That will define whether you will be remembered as a boss they look up to and write about, or just another irritant in their professional journey. After all it’s an old adage, “people don’t leave companies, they leave bosses’.

 

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Corporate budget balancing

November 23, 2011 Leave a comment

This is the season for budget planning for the next year. (Companies that follow Jan- Dec planning cycles).

It is a season of tizzy and many hours and resources are spent on creating the plan for the following year. It will go endless revisions as the first submission is never good enough. Margins could be better. Costs could be lower. etc.

Knowing that this dance will take place, most offices plan their initial submissions accordingly.

What I have found generally is that a large part of the discussion takes place around the numbers itself.

I get, that budgets should be largely about numbers. However, this is also the one time that senior managers of most companies get to together and discuss overall company plans for the next year. Set some objectives or goals.

I have done many a budget plan and done the objectives and goal setting as well. But somehow the discussions weigh heavily on the side of the numbers.

And it increases as the year goes by.

Let’s say for example a goal is to win a specific piece of business. And the investment required to make that win is a specific talent. In the goals we say that the win will happen, say, in Q2 of  the year and the talent will be secured around the same time.

Everyone agrees with this goal and the investment, and the green light is given.

The year starts and then come Q1 you find that some other client who was expected to spend $X in Q1 will now only do it in Q3 because their product launch got delayed.

Guess what..now the Q1 numbers will not look too good. So to ensure that the quarterly numbers are met, expenses are frozen which typically is new hires. And that talent required to win that other piece of business which is part of the goal gets pushed out and so on.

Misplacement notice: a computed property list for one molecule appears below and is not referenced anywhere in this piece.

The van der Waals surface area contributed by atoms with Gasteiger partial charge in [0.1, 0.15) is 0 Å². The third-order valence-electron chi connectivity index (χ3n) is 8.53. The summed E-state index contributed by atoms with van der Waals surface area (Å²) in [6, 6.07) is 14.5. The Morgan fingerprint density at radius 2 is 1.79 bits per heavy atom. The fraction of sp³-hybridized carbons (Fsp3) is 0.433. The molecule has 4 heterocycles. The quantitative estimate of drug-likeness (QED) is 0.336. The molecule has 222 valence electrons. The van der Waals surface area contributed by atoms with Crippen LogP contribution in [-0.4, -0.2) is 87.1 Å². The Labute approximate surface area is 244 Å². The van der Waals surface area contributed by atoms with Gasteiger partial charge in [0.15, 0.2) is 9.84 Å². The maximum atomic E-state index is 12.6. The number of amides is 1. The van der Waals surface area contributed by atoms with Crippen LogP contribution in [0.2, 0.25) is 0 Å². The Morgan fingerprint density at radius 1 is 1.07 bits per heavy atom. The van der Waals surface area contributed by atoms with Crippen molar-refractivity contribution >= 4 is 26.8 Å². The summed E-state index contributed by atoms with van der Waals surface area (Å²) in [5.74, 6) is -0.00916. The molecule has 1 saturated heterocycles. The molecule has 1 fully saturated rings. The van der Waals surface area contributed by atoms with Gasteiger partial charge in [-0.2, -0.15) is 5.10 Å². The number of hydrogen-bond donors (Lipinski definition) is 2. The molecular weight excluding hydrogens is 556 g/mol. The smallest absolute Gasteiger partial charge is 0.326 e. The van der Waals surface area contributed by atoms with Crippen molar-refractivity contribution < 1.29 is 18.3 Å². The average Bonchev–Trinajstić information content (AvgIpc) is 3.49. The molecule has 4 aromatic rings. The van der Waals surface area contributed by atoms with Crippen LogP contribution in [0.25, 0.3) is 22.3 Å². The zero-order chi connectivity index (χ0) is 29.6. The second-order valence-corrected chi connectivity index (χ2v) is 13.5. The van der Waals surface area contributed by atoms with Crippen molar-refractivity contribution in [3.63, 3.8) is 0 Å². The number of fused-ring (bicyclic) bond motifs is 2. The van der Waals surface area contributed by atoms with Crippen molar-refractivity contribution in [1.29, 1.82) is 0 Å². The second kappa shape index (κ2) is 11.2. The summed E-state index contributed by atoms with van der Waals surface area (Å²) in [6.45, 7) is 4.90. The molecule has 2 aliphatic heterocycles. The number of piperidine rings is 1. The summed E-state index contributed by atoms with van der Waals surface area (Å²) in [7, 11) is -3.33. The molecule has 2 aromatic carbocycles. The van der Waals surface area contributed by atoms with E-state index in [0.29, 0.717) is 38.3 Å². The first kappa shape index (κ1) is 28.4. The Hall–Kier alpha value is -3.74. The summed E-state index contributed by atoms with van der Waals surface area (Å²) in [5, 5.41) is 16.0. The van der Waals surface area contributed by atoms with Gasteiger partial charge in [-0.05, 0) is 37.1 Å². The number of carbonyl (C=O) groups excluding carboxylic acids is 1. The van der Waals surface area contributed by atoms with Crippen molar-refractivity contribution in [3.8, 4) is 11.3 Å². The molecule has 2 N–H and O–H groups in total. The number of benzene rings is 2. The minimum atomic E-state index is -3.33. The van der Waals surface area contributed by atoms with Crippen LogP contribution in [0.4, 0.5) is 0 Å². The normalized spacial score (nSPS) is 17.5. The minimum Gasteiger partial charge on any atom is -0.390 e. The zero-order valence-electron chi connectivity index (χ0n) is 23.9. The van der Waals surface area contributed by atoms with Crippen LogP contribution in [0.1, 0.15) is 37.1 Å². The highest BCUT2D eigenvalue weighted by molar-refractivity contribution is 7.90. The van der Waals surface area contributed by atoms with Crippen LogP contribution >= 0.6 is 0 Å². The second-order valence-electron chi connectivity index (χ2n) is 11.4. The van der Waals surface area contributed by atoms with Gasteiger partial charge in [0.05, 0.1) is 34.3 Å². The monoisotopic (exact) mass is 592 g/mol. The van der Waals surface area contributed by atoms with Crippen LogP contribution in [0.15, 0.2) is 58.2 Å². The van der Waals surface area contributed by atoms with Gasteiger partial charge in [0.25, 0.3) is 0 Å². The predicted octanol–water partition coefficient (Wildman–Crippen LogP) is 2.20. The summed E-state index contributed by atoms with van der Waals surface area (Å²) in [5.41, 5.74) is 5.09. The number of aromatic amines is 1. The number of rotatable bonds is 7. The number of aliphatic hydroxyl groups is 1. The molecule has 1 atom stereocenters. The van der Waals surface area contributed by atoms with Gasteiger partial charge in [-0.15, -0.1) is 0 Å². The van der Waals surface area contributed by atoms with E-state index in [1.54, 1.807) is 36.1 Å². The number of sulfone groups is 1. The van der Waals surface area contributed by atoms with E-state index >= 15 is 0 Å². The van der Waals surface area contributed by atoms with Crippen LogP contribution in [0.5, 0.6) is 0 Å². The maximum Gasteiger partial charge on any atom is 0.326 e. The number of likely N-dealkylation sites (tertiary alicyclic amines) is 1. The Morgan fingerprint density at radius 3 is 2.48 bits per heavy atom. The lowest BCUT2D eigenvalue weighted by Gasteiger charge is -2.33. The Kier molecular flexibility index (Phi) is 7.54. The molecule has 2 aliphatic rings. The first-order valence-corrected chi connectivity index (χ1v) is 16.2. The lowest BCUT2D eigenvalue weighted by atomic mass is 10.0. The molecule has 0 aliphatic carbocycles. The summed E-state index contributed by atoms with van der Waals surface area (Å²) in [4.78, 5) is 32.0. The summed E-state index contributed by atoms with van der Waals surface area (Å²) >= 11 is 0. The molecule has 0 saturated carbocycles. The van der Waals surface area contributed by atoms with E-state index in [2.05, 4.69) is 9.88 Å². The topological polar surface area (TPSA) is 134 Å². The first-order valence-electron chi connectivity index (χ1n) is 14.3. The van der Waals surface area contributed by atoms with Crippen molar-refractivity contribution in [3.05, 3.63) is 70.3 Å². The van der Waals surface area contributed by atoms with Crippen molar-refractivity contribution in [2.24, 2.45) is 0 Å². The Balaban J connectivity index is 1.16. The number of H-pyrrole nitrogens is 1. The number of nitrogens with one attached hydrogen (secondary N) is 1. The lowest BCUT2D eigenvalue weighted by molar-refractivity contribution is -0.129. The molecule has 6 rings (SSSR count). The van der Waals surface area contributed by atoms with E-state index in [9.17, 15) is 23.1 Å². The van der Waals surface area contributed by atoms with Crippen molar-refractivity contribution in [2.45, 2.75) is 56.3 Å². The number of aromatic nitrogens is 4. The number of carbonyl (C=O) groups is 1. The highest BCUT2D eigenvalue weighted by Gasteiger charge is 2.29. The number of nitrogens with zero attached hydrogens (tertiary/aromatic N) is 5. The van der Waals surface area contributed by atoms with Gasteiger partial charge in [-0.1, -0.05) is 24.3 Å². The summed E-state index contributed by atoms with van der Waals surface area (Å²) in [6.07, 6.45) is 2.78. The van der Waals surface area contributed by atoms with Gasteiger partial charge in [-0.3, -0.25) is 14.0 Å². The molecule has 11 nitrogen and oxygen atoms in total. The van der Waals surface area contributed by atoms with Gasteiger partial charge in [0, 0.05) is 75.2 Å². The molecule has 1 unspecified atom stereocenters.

Clearly I simplify,(and talk service firms than all corporations), hugely to make the following points:

Quarterly focus. I think enough ink and pixels have been spent on this subject. Given that earnings need to be issued and the role analysts seems to play in company valuations the pressure to ensure quarterly numbers are met, even if it means that long term goals are sacrificed, or compromised, is significant. I was reading recently an article that some top companies have stopped issuing quarterly guidance or have amended what they issue in these reports. This article even gives evidence that the quarterly focus is bad for long term company health. Perhaps the time has come for all companies to have a uniform system of taking a long term view of the business and managing earnings accordingly.

Numbers or Product : Companies seldom get into business to make money. They get into business to provide a service or a product. By selling enough of that product they make money. As long as that sequence is always maintained money will flow. Being the best at something ensures you get the margins that deliver the profits that makes the company valuable. 2 examples of this come to mind. One is Apple. If you’ve read the Sculley/Jobs articles.. Very simply speaking Sculley wanted to cut the cost of the product to sell millions. Jobs wanted to get the perfect product that cost more and sell millions. The Apple success is there for all to see. I also want to talk about a company I worked with. Ogilvy in India. It was always a great agency and a financial powerhouse. Then a creative genius took over who had a maniacal focus on the product. Literally within a year the company was producing the best work in the country, if not the region/world. And guess what.. it became an even more powerful financial juggernaut. Focusing on the money leads to cost cutting, short cuts, delayed investments etc which seldom show up in the near term but start the slow slippery slope downwards.

I am not decrying the financial aspect of the business by any means. Having run businesses myself I know that all the great product on the world, without money to pay the rent is of no use at all.

I seek a better balance between Quarterly numbers and Annual numbers. Between Numbers and product.

In the festive season upon us that is a wish I have for all.

 

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People like these…

February 9, 2010 7 comments

Last couple of weeks have stirred deep emotions amongst many of us from Ogilvy India. Two unrelated events, but yet connected.

The first was when we felt that due credit was not given to a piece of work done by one of the greatest copywriters of our times, Suresh Mullick. (read my post on this under ‘whose copyright is it any way).